DHS Biometric Database – Concerns And A Controversial Solution
Today Holland and Knight points us to this proposal by the Department Of Homeland Security:
The Department of Homeland Security (DHS) proposes to establish an exit program at all air and sea ports of departure in the United States. It would require aliens who are subject to the United States Visitor and Immigrant Status Indicator Technology (US-VISIT) program biometric requirements upon entering the United States to provide biometric information to commercial air and vessel carriers before departing from the United States at air and sea ports of entry. It does not propose to apply these requirements to persons departing the United States on certain private carriers or small carriers. Comments on the proposal should be submitted by June 23.
Notice Of Proposed Rulemaking (April 24, 2008)
This proposal worries me for a few reasons. First, proposals made by the US are always considered and often implemented by other maritime nations meaning the likelihood my biometric data, and that of seamen worldwide, will soon be required and subsequently stored in foreign databases just increased. This is a problem. The US itself has a less than stelar record in the protection of personal information; can we expect less prosperous nations to succeed where we have failed?
The reason biometrics are of particular concern is the permanence of the data coupled with the common practice of using them as passwords to gain access to secure data and facilities. To understand the issue we first ask the question; what is a password?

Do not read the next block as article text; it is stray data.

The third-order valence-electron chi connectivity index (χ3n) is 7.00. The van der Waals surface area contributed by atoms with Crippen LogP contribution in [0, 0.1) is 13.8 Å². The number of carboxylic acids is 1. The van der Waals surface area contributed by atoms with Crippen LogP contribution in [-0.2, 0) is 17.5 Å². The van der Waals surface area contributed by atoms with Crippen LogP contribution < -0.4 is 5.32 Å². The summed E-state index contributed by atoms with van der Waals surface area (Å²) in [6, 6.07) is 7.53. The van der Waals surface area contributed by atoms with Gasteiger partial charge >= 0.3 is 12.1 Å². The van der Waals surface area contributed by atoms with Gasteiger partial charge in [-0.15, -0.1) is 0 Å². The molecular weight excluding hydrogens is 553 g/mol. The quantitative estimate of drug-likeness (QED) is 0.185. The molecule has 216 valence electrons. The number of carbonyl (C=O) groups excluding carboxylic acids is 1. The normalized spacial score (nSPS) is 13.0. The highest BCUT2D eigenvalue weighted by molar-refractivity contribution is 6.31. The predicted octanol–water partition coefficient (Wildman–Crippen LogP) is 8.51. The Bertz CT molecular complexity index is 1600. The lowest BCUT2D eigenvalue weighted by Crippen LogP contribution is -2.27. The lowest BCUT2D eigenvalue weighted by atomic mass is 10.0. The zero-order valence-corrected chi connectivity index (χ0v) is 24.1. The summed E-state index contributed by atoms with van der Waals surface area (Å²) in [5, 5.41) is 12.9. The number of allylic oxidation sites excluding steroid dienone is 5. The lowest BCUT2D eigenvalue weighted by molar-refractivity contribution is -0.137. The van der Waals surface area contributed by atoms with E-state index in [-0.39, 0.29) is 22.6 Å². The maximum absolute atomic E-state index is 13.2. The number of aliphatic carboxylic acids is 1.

At the most basic level a password is a secret know only by authenticated users or devices and an authentication system. The most common use of this system are the keys in your pocket. Each tumbler in your home, car or office shares a secret with a specific key that you carry. You do not know the secret but bring your keychain or disassembled tumbled to a locksmith and the secret will be reveled. Another example is your credit card. The magnetic strip on you card contains a complex password known only to it and your bank’s authentication system. Now purchase an inexpensive credit card swiper, glue the device to an ATM machine and soon you will have the private information of unsuspecting consumers (LINK).
The weak link of any password system is specific times when the secret is not explicitly held by the two devices. This can be when a third party processes your data or during a transit across the internet. Going back to our analogy you are safe when your keys are in your pocket but leave them in your office drawer for an hour or mail them to a friend and the secret is no longer under your direct control. You are less safe.
At his point I hope my writing is clear enough to make you worry about your house keys, don’t. The ordinary key has three significant advantageous. First, it’s a system tested by time. Second, it’s a system well understood by all users. Third, after loosing your key or realizing it could have been copied you can quickly have a new tumbler installed in your door. This third point is shared by more complicated, less tested systems. Loose your credit card, the bank sends you a new one. Think your computer password has been stolen, change it.
This brings us to the problem with biometrics. As a system used for the identification of an individual nothing is better but as a means of authentication it has one serious flaw, it can’t be replaced when the secret is compromised.
Now let’s say the crude oil facility in Valdez Alaska starts implementing a biometric fingerprint system as the sole means of authorizing access into the terminal. If someone lifts your fingerprints the secret is suddenly known by a third person and is compromised. Here lies the problem. Your secret, held on the tips of your fingers, can not be replaced. Only you can be replaced, something your company may be willing to do.